It is an undesirable situation any way you look at it.
The Detroit Lions putrid start has been disturbing and downright embarrassing.
As always, disappointed fans have called for the organization to clean house. I have heard and read fans and the media alike say quarterback Matthew Stafford should be let go. Others have said second-year coach Jim Caldwell and general manager Martin Mayhew should be fired.
All are bad options.
I understand that the popular opinion whenever things are not going the way a person would like is to throw their hands up and give up. But completely cleaning house after the best season the franchise has had in two decades would not be prudent.
The same people who say Matthew Stafford should be let go somehow don’t realize that every NFL quarterback would struggle behind an injury plagued and underachieving offensive line. How many quarterbacks have success without a running game?
Stafford would be extremely highly sought after if Detroit ever decided to cut the best quarterback the franchise has had in decades. Stafford entered the season on a career projection that even exceeded that of Tom Brady and Drew Brees. He has reached several milestones that no quarterback his age has ever accomplished.
And he has done so without an above average offensive line or running game. As for Caldwell, it is more than apparent the honeymoon stage has come to an end. Most second year coaches coming off an 11-5 season will get a pass. But not in Detroit. Fans are calling for his head and a complete rebuilding job when the Lions still have the ability to go on a win streak this year.
As for Mayhew, most forget that he was tasked in rebuilding the worst team in the history of professional sports and have led the Lions to a pair of playoff appearances after the team failed to qualify for the postseason in any season under Matt Millen.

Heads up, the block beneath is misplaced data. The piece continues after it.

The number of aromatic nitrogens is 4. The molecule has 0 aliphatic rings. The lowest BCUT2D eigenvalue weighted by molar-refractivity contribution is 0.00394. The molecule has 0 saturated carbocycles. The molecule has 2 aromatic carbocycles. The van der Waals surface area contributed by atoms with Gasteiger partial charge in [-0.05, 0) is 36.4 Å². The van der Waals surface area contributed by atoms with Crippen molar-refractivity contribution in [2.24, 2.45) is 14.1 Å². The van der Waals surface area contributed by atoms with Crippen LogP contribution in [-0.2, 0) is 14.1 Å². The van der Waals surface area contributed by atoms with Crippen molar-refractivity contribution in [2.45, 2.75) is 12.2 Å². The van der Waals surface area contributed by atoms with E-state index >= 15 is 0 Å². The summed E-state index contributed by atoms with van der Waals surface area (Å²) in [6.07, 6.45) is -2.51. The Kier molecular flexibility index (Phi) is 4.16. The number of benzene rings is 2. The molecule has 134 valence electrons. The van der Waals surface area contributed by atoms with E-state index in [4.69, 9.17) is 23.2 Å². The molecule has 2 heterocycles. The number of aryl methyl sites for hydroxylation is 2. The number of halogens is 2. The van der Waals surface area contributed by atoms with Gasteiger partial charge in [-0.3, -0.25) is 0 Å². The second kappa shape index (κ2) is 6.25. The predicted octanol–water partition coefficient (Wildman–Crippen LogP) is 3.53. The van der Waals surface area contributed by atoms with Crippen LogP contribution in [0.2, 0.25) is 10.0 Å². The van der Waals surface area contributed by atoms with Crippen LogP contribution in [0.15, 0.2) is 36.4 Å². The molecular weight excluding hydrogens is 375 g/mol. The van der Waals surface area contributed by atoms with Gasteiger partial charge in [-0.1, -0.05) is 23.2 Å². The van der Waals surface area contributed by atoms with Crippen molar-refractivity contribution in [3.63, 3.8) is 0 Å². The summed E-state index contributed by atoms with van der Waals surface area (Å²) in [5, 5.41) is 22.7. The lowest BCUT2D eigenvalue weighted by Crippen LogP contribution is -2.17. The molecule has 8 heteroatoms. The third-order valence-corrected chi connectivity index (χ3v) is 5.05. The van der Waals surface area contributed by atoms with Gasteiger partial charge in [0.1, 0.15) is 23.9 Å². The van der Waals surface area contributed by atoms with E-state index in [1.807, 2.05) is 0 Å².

The Lions don’t need a major shakeup or another rebuilding project. They need a patient fan base that won’t get down on the team and begin raining down boos on the first possession of the game.
Fans are fickle, I get it. Maybe that is why they are called fanatics. Many Lions fans didn’t enjoy the 11-5 season, so of course they will bemoan five consecutive losses. But they should be careful what they wish for. A couple years ago, fans wanted the Lions to part with offensive coordinator Scott Linehan, now they would beg to have him back.
There are countless players that fans ridiculed that went on to have wildly successful careers. If anything, the Lions need to exercise patience at least until the end of the season.
A major rebuilding job in management and on the field would simply ensure a longer process that would not even guarantee a successful turnaround.
Why not instead continue to build with the same main components that led Detroit to its second best season in the history of the franchise. It might not be easy to stomach but patience should be shown instead of blowing up the entire organization.
Contact Joseph Hayes at (810) 989-6268 or at [email protected] Follow him on twitter @jhayes1136.